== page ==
Earlier this week, the apple of my eye point-blankedly told me I didn’t have a job. I said that wasn’t true, that I was a writer, to which she responded: “no, I mean a real job.” So I printed her a copy of my curriculum vitae, which, not to brag (well, okay, maybe a little) has names on it like “Comedy Central” and “Huffington Post,” as well as a “Published Books” section. I still don’t think she was impressed—even after she checked my references.

But it made me think. And I mean stop pondering the feasibility of frankfurter bun roofing panels for a second and really think. Was my little girl on to something? After all, she was right about the toenails.

Do I have a job? Can you call it a job if you do it in your pajamas (and, every once in a while, less than pajamas)? What if you get paid—as I once did (pretty decently, too, actually)—to write jokes for Michael Winslow, the noises guy from “Police Academy”? 

Here’s the answer I came up with: who cares? The IRS considers what I do a job, and that’s all that really matters. Plus, I’ve spent the last 15 years doing it, at the expense of almost every other career I’ve started and subsequently quit to get back to writing (or unemployment, as I said, depending on your point of view).

Like it or lump it, I don’t know how to do anything else. But I do know a thing or two about stringing together words into sentences, sentences into paragraphs, and paragraphs into pages that elicit a reader’s response and, most months, cover the two Montessori pre-school tuitions it takes to get at least a few wakeful, daylight hours in which to do all that stringing.

Anyway, I was recently asked to share some of this dubious expertise with students in a high school memoir writing class—an excellent experience, in all seriousness; those kids produced some surprisingly top-notch writing. 

Those ten tips for writing - both about yourself and in general - coming up next week.

Thursday, November 8, 2012

The post-hurricane blog

Remember that old thing you learned in English class about the "types of literary conflict" where one was Man vs. Nature?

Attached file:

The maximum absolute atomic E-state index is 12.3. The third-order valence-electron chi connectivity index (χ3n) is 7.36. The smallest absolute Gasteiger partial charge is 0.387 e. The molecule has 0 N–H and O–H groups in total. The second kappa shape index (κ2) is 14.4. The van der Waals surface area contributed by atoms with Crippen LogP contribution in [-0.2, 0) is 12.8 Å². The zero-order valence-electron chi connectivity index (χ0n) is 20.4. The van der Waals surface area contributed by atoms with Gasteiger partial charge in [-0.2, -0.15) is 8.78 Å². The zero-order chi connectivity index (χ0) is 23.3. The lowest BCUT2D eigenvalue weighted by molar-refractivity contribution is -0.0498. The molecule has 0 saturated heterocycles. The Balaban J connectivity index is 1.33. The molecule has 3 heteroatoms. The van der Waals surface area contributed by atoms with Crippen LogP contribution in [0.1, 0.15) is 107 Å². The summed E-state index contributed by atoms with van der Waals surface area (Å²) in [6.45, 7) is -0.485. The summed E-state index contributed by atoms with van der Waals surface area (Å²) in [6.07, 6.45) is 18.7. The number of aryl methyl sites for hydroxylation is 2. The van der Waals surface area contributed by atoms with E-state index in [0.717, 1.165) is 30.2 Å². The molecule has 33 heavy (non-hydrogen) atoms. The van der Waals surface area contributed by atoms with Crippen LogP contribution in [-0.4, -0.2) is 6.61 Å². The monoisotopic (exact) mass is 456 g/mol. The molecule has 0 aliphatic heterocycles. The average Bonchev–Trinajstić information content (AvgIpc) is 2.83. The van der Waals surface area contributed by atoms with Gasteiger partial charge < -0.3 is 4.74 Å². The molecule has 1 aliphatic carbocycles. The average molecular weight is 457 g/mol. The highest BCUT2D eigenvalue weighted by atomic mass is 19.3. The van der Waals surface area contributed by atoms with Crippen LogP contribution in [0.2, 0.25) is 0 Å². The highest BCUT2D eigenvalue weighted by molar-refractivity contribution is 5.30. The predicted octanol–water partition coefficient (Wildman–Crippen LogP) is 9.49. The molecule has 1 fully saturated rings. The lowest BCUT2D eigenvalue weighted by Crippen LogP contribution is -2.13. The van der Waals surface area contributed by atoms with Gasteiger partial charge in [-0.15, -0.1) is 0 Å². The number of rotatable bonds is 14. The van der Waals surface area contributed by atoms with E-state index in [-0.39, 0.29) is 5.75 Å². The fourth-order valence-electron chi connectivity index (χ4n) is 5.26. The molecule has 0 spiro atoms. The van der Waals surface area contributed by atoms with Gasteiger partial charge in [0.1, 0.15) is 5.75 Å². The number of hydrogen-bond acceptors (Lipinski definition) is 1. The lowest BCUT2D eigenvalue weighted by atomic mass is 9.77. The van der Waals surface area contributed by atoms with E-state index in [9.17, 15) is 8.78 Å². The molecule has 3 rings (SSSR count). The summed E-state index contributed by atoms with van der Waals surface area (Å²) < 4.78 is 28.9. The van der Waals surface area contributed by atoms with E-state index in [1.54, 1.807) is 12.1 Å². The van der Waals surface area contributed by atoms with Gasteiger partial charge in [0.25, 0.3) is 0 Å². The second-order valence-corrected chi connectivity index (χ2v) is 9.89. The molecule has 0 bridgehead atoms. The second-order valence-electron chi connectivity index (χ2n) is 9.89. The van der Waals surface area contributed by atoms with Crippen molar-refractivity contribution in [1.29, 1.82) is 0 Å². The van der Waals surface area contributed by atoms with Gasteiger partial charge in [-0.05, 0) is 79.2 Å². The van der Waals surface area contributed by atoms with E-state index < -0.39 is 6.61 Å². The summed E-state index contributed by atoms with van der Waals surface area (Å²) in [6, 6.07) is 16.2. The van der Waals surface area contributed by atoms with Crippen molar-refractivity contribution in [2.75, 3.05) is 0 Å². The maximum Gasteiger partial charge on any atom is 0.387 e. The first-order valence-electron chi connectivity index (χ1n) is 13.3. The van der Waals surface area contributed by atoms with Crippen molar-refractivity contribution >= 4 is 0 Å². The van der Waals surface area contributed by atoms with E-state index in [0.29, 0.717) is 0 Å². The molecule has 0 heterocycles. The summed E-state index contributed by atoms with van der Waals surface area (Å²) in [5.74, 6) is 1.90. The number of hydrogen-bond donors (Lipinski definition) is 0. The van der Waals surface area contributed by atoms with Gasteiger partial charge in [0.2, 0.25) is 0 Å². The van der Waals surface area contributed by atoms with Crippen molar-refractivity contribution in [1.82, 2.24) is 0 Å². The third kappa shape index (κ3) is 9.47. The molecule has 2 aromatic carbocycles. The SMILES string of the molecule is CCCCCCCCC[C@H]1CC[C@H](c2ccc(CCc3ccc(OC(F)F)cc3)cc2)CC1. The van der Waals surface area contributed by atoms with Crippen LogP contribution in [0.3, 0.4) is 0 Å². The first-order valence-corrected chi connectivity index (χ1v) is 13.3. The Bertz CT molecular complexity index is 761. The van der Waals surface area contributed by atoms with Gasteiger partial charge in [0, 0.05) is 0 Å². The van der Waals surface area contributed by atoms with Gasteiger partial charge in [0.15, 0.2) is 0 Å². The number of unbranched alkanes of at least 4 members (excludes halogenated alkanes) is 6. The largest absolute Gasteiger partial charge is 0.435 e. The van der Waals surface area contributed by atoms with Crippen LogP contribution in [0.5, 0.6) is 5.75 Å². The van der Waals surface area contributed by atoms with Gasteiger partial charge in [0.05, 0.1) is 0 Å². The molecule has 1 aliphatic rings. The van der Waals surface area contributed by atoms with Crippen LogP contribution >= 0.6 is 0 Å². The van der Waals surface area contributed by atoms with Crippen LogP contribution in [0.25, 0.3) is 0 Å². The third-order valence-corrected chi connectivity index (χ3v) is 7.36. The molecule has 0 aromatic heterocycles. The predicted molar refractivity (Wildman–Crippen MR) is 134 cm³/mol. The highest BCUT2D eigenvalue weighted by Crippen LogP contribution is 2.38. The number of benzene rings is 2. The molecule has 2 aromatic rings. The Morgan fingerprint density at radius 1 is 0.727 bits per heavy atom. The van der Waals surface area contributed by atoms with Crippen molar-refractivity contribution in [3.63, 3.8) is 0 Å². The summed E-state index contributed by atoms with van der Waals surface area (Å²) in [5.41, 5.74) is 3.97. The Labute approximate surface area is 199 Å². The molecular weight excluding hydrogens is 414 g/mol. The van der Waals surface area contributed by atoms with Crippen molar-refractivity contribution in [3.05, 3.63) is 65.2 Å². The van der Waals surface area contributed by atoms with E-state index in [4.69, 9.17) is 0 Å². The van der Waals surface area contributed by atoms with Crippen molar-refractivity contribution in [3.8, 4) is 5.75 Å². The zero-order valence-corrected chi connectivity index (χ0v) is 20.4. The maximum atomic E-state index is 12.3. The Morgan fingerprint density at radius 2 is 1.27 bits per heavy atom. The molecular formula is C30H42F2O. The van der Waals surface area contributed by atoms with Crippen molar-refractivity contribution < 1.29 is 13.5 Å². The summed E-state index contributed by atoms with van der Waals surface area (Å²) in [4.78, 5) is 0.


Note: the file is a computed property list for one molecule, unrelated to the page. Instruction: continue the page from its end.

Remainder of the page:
Yeah. We're losing that one.

I suppose you've heard by now that the November 13th Pen Parentis Literary Salon was canceled. Our lovely host, the Andaz Wall Street, is not yet open for business after Sandy. (I keep thinking of Sandy as a Tarantino character who initially looks all wild and cool but then kills without remorse for so many scenes that you ultimately can't like her anymore.)

She killed our November salon. It feels like a personal defeat - In four years, I haven't ever canceled. Not when the restaurant "forgot" to tell the new manager that we existed. Not when Arlaina or I had personal emergencies that took us out of town. Not when there was a January blizzard. Not ever.  But this time, the whole neighborhood is suffering and we are just another bit of collateral damage. So okay. We step back and we rebuild. Again.

I know there are those of you out there who have lost more than just an event (my home lost heat but we are bundled up and will be fine) and for you who need them, I have these resources from the Fractured Atlas Blog including very good advice from ArtsReady, a nonprofit that takes care of artists affected by natural disasters.

In the meantime I'm going to work on our December 11th event - you'll recall that our December events are huge and fun and fundraiser-ish...we hope this one with Amy Sohn, Josh Henkin, Robin Black and the author of Triburbia, Karl Taro Greenfeld will blow you out of the water.

So to speak.

While I am off working on this in our unheated offices, I have a huge treat for you. Guest blogging for the next two or three blogs is a really cool member of Pen Parentis - Geoff Kirsch, who is a writer and part-time stay-at-home dad in Juneau, Alaska. He has published one book-length piece of humor, Run For Your Life Doomsday 2012! His work has also appeared in/on Comedy Central, Huffington Post and Adventure Cyclist and other national magazines. I'm really excited that he offered to guest-blog, not only because he's a wonderful writer but also because, well, he's from Alaska and he's a member. That's just...awesome.  

I totally can't wait.